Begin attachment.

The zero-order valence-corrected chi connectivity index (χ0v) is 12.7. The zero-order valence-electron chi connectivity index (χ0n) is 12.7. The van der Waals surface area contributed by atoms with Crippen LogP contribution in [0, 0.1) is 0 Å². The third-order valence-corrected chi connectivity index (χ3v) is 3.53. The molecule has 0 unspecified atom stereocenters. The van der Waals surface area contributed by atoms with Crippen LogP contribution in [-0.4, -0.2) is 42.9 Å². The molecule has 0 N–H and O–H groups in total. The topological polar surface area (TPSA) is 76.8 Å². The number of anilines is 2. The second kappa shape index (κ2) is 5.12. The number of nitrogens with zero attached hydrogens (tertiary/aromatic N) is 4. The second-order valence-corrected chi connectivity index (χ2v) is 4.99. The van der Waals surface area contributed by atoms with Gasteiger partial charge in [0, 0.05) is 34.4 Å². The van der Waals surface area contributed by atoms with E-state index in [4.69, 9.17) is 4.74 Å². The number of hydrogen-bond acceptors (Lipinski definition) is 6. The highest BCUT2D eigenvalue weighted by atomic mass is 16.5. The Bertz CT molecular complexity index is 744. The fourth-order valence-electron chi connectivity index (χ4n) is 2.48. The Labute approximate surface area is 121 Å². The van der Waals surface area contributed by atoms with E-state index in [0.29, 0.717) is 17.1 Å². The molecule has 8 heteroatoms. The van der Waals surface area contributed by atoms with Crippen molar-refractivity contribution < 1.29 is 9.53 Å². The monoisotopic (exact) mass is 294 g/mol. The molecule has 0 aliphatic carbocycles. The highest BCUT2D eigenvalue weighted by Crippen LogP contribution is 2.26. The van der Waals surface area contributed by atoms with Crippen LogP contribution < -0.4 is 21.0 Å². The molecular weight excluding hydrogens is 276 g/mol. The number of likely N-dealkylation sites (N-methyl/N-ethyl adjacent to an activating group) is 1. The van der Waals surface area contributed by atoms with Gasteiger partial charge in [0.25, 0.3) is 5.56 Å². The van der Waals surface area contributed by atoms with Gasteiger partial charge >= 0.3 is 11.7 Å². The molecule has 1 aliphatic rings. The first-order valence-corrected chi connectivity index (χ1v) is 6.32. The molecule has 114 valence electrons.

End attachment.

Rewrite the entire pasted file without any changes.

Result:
The zero-order valence-corrected chi connectivity index (χ0v) is 12.7. The zero-order valence-electron chi connectivity index (χ0n) is 12.7. The van der Waals surface area contributed by atoms with Crippen LogP contribution in [0, 0.1) is 0 Å². The third-order valence-corrected chi connectivity index (χ3v) is 3.53. The molecule has 0 unspecified atom stereocenters. The van der Waals surface area contributed by atoms with Crippen LogP contribution in [-0.4, -0.2) is 42.9 Å². The molecule has 0 N–H and O–H groups in total. The topological polar surface area (TPSA) is 76.8 Å². The number of anilines is 2. The second kappa shape index (κ2) is 5.12. The number of nitrogens with zero attached hydrogens (tertiary/aromatic N) is 4. The second-order valence-corrected chi connectivity index (χ2v) is 4.99. The van der Waals surface area contributed by atoms with Gasteiger partial charge in [0, 0.05) is 34.4 Å². The van der Waals surface area contributed by atoms with E-state index in [4.69, 9.17) is 4.74 Å². The number of hydrogen-bond acceptors (Lipinski definition) is 6. The highest BCUT2D eigenvalue weighted by atomic mass is 16.5. The Bertz CT molecular complexity index is 744. The fourth-order valence-electron chi connectivity index (χ4n) is 2.48. The Labute approximate surface area is 121 Å². The van der Waals surface area contributed by atoms with E-state index in [0.29, 0.717) is 17.1 Å². The molecule has 8 heteroatoms. The van der Waals surface area contributed by atoms with Crippen molar-refractivity contribution < 1.29 is 9.53 Å². The monoisotopic (exact) mass is 294 g/mol. The molecule has 0 aliphatic carbocycles. The highest BCUT2D eigenvalue weighted by Crippen LogP contribution is 2.26. The van der Waals surface area contributed by atoms with Crippen LogP contribution < -0.4 is 21.0 Å². The molecular weight excluding hydrogens is 276 g/mol. The number of likely N-dealkylation sites (N-methyl/N-ethyl adjacent to an activating group) is 1. The van der Waals surface area contributed by atoms with Gasteiger partial charge in [0.25, 0.3) is 5.56 Å². The van der Waals surface area contributed by atoms with Gasteiger partial charge >= 0.3 is 11.7 Å². The molecule has 1 aliphatic rings. The first-order valence-corrected chi connectivity index (χ1v) is 6.32. The molecule has 114 valence electrons.